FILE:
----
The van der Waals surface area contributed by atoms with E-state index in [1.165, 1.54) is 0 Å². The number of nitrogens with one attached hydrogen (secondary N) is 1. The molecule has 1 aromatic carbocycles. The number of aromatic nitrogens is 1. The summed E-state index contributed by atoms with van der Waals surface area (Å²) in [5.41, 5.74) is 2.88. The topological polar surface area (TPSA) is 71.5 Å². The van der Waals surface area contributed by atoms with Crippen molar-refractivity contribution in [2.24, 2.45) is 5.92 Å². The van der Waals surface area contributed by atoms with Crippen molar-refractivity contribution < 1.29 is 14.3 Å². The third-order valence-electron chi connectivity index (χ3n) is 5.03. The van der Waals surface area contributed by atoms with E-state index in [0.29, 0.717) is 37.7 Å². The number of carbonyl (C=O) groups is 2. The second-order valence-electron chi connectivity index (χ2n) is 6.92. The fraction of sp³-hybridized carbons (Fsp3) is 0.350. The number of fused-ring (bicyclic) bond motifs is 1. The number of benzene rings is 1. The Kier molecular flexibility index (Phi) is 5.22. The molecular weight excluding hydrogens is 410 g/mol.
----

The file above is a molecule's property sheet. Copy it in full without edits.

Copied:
The van der Waals surface area contributed by atoms with E-state index in [1.165, 1.54) is 0 Å². The number of nitrogens with one attached hydrogen (secondary N) is 1. The molecule has 1 aromatic carbocycles. The number of aromatic nitrogens is 1. The summed E-state index contributed by atoms with van der Waals surface area (Å²) in [5.41, 5.74) is 2.88. The topological polar surface area (TPSA) is 71.5 Å². The van der Waals surface area contributed by atoms with Crippen molar-refractivity contribution in [2.24, 2.45) is 5.92 Å². The van der Waals surface area contributed by atoms with Crippen molar-refractivity contribution < 1.29 is 14.3 Å². The third-order valence-electron chi connectivity index (χ3n) is 5.03. The van der Waals surface area contributed by atoms with E-state index in [0.29, 0.717) is 37.7 Å². The number of carbonyl (C=O) groups is 2. The second-order valence-electron chi connectivity index (χ2n) is 6.92. The fraction of sp³-hybridized carbons (Fsp3) is 0.350. The number of fused-ring (bicyclic) bond motifs is 1. The number of benzene rings is 1. The Kier molecular flexibility index (Phi) is 5.22. The molecular weight excluding hydrogens is 410 g/mol.